God bless your sole

An all round nice guy he most certainly was not. Personally I think he was a complete and utter idiot, a cheating selfish arsehole who should have been booted out of motor racing long before his accident. It's a shame he died of course, you wouldn't wish that on anyone. But I hated the twat when he was alive and I've felt no affection for him whatsoever since his death.
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« Reply #6 on: May 04, 2009, 11:58:56 am »

Without doubt a brilliant driver, but anyone who believes he is protected by God at the wheel of a missile is also undoubtedly dangerous in the end, whether to himself or others.
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« Reply #7 on: May 04, 2009, 12:23:43 pm »

I remember that weekend well lets not forget about Roland Ratzenberger I remember him driving at Le Mans on my 1st trip back in 92 for Toyota.  Sad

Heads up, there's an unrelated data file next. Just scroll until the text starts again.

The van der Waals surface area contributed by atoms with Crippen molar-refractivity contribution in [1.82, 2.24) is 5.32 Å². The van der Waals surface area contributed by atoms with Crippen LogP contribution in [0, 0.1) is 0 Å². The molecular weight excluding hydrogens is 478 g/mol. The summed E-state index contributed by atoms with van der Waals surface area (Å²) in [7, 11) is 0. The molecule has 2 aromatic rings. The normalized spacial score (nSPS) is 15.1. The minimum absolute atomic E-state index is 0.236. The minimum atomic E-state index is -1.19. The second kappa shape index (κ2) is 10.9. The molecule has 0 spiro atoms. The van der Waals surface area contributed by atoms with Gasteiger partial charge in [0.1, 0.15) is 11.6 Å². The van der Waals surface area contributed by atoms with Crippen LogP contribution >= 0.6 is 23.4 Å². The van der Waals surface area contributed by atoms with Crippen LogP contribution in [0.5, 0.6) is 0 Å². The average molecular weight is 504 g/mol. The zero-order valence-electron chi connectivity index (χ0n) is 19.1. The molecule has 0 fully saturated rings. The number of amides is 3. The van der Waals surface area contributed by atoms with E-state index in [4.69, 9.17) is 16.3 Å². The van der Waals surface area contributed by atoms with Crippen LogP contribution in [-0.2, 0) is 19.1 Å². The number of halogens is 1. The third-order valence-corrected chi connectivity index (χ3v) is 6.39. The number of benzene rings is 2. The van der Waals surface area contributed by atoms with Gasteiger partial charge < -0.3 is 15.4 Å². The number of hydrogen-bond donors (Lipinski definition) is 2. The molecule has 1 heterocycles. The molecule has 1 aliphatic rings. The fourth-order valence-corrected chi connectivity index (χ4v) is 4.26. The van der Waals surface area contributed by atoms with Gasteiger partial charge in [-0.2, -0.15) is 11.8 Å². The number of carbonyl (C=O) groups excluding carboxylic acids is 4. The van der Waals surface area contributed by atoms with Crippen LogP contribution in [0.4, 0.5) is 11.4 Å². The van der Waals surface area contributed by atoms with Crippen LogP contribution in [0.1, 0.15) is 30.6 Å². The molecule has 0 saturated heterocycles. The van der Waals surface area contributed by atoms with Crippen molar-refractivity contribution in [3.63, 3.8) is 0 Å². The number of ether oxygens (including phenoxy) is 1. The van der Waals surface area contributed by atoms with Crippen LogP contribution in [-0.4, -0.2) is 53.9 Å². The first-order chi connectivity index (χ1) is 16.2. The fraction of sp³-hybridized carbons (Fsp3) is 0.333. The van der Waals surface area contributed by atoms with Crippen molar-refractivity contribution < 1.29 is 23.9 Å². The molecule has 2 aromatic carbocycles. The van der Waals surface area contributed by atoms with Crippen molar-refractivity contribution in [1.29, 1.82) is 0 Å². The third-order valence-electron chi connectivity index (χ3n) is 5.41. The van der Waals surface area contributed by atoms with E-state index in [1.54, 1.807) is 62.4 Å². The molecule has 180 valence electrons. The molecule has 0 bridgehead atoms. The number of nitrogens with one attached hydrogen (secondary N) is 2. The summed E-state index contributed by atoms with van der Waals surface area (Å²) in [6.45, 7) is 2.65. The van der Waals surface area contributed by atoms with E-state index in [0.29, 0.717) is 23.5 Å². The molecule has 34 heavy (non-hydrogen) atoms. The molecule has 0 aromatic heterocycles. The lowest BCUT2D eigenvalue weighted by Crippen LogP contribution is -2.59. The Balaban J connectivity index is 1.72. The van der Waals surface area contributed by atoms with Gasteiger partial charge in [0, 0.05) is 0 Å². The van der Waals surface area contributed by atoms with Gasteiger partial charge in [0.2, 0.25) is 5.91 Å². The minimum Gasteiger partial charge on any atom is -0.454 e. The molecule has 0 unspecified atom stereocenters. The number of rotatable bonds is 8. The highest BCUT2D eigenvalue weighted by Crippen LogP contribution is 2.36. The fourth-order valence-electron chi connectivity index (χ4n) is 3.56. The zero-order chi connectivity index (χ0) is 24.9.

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« Reply #8 on: May 04, 2009, 05:58:13 pm »

Mr Z, I totally agree with your summation on Mr Senna and would add Mr Schumacher into the same category (who can forget him turning into Damon Hill, I think in Japan, just to take him off.

I would not wish an accident on anyone, but sportsmen, Mr S and Mr S were not.

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« Reply #9 on: May 04, 2009, 06:16:02 pm »

A flawed genius, amazing car control and able to set a pace few could live with, knew how to get the best out of his team, (normally by screwing over his team mates).

Without doubt a legand, his need to win drove him over the limit however so for that reason I would not rate him as the best.